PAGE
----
Wednesday, 10 February 2010

John Ryans Polka

Here is a lesson on playing the Irish tune John Ryan's Polka.

The Key of D Major

The tune is played in the key of D major which is given below. Practice going up and down the scale slowly to get a feel of the different spacings for your fingers on each string. The tune never uses any frets outside of this shape so it is worthwhile getting to know it fluently as it will aid playing the piece.


The Tune

The tab below shows which frets on which strings to place your fingers.  

In general:

Finger 1 will always play fret 2 of every string
Finger 2 will play fret 3 or 4
Finger 3 will play fret 5 or 6 

Try to keep each finger held down after it has been played where ever possible. The video below should show where this is possible and should also give the rhythm.

Friday, 5 February 2010

John Playford Set - Chords

Here are the chords to the Playford set posted earlier. The chords and the style played are in no way traditional or historically accurate, but I think they go well with the tune!

Chord shapes used:

Dm - 2 0 0 1
F - 5 3 3 5
Gm - 0 0 1 3
G - 0 0 2 3
A - 2 2 4 5
Am - 2 2 3 5
C - 5 2 3 0
Bb - 3 3 5 6


G Major Scale, D, & G Chords for the Mandolin

This is a very basic mandolin lesson designed to cover the G major scale and two chords.

The G Major Scale

It is very important to have a firm knowledge of the various scale shapes used to play the Mandolin as forms the foundation of almost all the pieces you will play. Try playing up and down the scale slowly and smoothly, insuring all the notes come out sounding nice. Avoid making any buzzing noises by pressing too lightly, or fretting the notes too heavily causing them to go out of tune and making your hand seize up!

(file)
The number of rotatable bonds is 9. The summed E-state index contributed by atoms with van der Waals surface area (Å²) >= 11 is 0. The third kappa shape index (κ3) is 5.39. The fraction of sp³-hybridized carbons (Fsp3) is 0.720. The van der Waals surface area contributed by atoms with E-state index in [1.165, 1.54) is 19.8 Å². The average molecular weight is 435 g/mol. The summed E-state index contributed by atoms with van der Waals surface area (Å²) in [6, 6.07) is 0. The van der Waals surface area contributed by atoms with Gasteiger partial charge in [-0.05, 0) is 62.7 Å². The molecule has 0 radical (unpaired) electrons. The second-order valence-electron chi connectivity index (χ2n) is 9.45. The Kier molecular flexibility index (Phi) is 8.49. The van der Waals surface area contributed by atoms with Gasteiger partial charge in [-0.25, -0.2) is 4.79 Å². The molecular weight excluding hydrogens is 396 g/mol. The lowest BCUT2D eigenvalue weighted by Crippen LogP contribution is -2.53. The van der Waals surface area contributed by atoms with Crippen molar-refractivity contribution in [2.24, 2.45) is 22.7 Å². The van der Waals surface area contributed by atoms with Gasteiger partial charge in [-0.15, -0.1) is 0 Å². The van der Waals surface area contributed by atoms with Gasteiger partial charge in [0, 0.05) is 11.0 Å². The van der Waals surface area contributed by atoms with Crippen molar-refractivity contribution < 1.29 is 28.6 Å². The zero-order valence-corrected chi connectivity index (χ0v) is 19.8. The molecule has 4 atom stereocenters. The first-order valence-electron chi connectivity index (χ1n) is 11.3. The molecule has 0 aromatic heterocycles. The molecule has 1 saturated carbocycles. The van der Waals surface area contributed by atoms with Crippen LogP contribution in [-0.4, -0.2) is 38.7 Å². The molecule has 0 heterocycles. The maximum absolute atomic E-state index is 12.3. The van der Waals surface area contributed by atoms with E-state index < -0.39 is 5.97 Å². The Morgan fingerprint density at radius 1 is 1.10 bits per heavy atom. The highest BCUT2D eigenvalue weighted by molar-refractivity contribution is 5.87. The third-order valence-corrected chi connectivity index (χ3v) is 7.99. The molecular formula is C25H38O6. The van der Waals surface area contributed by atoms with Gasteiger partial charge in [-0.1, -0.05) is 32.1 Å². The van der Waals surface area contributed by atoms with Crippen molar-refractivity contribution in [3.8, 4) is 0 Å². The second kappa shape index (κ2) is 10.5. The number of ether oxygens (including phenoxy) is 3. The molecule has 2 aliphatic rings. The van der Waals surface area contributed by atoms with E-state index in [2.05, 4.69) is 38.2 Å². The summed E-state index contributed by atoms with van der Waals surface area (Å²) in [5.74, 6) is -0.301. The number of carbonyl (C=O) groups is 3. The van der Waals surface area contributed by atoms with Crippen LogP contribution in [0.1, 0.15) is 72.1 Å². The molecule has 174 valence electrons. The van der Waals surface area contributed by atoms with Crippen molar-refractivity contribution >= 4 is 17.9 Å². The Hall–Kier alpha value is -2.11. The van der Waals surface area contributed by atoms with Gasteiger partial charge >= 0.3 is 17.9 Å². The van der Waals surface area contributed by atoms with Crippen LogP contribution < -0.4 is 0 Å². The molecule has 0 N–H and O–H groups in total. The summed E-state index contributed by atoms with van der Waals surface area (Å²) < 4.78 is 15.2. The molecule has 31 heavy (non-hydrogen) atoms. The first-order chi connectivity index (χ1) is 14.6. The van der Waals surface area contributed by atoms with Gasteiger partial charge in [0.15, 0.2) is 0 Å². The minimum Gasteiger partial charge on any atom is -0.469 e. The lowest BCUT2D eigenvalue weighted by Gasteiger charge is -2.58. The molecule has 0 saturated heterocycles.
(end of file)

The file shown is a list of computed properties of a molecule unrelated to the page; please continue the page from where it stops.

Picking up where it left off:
The diagram below shows the scale shape in what is called tab. Each line represents a pair of strings from low G, through D, then A up and to the high E. The number on each line indicates the frets to be pressed to give the complete ascending scale. 

For every fret 2 note use finger one
For every fret 3 or 4 note use finger two
For every fret 5 note use finger three

Start by playing the open G with a down stroke with your pick. The second note should be played as an up stroke, and the rest played following this picking pattern of alternating your down and up strokes.

The Chords

The G major chord is played using finger one on the 2nd fret of the A string and finger two on the 3rd fret of the E string. This can be written as 0 0 2 3 (open string, open string, 2nd fret, 3rd fret). Hit all the strings together to produce the chord.

The D major chord is played using finger one on the 2nd fret of the low G and finger two on fret 2 of the high E string. This can be written as 2 0 0 2 (2nd fret, open, open, 2nd). Again, hit all the strings together to form the chord.

Practice strumming the chords by holding the shapes down and moving the pick alternately up and down across all the strings. Insure all the notes are being fretted properly by playing the chords one string at a time.

The Video

Hopefully the video will make the concepts described above clear!

G Major Melodeon Fingering and Eh Cumpari Video

Here is the video to go with the G major scale lesson and tune Eh Cumpari.

Notice the scale is firstly played using only one finger at a time to provide a clear sight of the buttons. The second time through the correct hand position is shown with the fingers hovering over the buttons.

When playing Eh Cumpari I have again tried to move my fingers out the way quickly to show which button/fingers are being pressed.

The tune is then played at full speed with some ornamentation and variation on the melody to indicate how it will eventually sound.